Wednesday, December 16, 2015

Review of Murolo and Chitty's From the Folks Who Brought You the Weekend

Priscilla Murolo and A.B. Chitty. From the Folks Who Brought You the Weekend: A Short, Illustrated History of Labor in the United States. New York: The New Press. 2001. xx + 364. Cloth.

“It was past time to compile these insights into a new general history” (Murolo and Chitty, 2001: xi). This simple line sums up one of the critical differences between From the Folks Who Brought You the Weekend and other scholarly works addressing labor history in the United States. Murolo and Chitty’s work is primarily a “general history,” in that its intention is not to provide an analytic, philosophical, or theoretical monograph on the course of labor history in the American nation. Instead, Folks is a narrative history of the United States, with the working members of society and their efforts highlighted throughout. The authors are careful to state their objectives from the start with hopes to provide “a comprehensive survey of U.S. history for the general reader...;” address that “the labor movement itself had changed...” since the last major general history had appeared; and finally, to correct what they saw as a defect in the American educational enterprise, that “much of what we learn and teach in schools is just not true” (Murolo and Chitty, 2001: xi-xii). Why is this relevant to assessing the value of Folks with regard to contemporary historiography? Without doing so, one risks unfairly critiquing Murolo and Chitty for not creating something they never intended to write.
Such unfair criticism would include challenging the lack of citation throughout the book, parenthetical, footnoted, or otherwise. While this indeed hinders readers from easily accessing the direct sources of information from which the authors draw their examples, incorporating them into this form of book hinders general readers and often conflicts with the publishing standards many companies have with regard to constructing monographs. In trying to create a review narrative for non-scholars, at least for those interested in having their work read, authors must adapt to the genre. This form exists in contrast to works focused on providing analysis and theory; those works necessitate providing clear citation in order to allow for verification and assessment by other scholars. Nelson Lichtenstein’s State of the Union: A Century of American Labor (2002) and Alice Kessler-Harris’s Out to Work: A History of Wage Earning Women in the United States (1982), both impressive analytic monographs which are of great utility to future scholars, include substantive citational and discursive notes to clarify and reinforce their efforts. When writers of analyses, including Bruce Laurie’s Artisans Into Workers (1989), fail to incorporate these mechanisms, their work is left open to challenge, loses some credibility, and may be limited in its utility to researchers. Folks, meanwhile, is not intended for such a purpose. Murolo and Chitty’s effort is instead focused on whetting the appetites of readers to look more closely at labor history and how the discipline can provide different perspectives on old, familiar, topics. When discursive footnotes are included, they provide both a momentary outlet from the central narrative, and again, stimulate interest for other areas to look. What does lend credence to the author’s understanding of the topic is a generous Suggested Readings section and fluent narrative style.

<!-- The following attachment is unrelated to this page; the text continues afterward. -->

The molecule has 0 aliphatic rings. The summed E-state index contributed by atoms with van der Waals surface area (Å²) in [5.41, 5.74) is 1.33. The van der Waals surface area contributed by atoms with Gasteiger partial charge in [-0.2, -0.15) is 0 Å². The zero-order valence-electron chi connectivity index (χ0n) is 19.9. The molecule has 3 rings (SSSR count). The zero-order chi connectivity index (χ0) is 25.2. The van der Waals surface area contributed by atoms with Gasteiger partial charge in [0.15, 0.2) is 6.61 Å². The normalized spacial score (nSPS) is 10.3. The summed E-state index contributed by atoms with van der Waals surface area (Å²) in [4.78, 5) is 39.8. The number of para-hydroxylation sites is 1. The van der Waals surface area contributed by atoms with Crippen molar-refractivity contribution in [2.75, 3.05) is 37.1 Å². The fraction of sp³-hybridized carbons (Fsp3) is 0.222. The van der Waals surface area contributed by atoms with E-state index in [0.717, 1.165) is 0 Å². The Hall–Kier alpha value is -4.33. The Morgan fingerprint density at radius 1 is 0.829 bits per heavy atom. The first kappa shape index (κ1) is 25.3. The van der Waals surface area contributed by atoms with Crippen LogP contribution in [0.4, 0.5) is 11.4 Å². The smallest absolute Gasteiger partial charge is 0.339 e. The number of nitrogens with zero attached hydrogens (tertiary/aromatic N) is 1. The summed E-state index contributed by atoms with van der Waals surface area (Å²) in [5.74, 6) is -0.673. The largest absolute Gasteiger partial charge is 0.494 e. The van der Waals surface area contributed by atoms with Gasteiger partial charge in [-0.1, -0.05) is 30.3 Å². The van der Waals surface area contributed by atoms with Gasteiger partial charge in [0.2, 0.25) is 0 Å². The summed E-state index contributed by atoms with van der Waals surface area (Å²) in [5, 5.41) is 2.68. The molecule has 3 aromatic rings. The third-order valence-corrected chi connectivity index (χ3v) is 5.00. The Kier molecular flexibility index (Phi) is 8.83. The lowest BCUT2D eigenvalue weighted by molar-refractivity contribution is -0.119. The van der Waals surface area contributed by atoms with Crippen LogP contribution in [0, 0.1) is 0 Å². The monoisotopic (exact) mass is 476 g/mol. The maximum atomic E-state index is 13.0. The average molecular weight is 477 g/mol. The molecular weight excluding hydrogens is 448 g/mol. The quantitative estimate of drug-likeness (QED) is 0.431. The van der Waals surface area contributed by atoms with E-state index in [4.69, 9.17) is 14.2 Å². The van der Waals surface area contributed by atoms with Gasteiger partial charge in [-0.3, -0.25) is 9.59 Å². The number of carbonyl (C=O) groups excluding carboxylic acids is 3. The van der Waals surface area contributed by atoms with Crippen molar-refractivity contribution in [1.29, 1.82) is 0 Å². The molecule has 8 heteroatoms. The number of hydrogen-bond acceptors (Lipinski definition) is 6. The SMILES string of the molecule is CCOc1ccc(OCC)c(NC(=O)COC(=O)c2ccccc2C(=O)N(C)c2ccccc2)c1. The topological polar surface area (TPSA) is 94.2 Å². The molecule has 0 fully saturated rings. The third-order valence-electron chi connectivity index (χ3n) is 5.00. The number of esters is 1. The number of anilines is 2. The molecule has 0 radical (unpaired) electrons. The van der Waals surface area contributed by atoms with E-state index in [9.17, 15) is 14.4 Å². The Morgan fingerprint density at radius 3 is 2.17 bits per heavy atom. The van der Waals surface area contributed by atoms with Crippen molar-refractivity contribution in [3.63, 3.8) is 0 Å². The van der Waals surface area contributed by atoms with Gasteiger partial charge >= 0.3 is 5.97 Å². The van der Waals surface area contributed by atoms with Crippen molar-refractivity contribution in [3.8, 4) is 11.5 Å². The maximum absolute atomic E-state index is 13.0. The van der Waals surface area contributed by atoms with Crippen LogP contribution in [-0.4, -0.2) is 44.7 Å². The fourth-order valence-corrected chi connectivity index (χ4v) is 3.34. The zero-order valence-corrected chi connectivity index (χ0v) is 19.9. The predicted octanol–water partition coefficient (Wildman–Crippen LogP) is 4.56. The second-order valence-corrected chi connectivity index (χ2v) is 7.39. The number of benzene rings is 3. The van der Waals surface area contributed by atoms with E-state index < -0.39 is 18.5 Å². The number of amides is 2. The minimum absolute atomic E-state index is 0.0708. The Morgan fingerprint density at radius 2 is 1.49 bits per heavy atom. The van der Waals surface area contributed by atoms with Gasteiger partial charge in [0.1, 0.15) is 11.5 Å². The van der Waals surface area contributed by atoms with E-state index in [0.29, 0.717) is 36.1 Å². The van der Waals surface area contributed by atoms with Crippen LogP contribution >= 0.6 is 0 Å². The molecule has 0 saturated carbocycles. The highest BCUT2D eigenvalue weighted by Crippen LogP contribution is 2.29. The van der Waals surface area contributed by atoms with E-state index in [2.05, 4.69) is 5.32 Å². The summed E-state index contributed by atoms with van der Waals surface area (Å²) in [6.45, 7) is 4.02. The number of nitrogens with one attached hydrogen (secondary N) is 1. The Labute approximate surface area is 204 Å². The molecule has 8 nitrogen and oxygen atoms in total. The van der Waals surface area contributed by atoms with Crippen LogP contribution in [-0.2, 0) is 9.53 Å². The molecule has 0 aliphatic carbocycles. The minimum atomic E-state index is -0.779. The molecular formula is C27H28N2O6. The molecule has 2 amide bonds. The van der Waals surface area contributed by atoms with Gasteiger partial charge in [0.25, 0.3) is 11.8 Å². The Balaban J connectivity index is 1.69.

This fluency comes from a substantive background in issues of labor history. Murolo is a faculty member in the Department of History at Sarah Lawrence College in Bronxville, NY, where she is Director of the Women’s History Graduate Program. She has a PhD from Yale University (1993), where she studied under noted labor historian David Montgomery. Her other major monograph was The Common Ground of Womanhood: Class, Gender, and Working Girls’ Clubs 1884-1923 (1993) Arthur Ben (A.B.) Chitty is a Library Systems Officer and Higher Education Associate with Queens College, City University of New York. Chitty has produced eight short books analyzing topics as wide ranging as cities in the Southwest, university development in the Reconstruction South, and an autobiography of bi-racial, illegitimate child in Reconstruction Era Tennessee. They live in Yonkers, New York.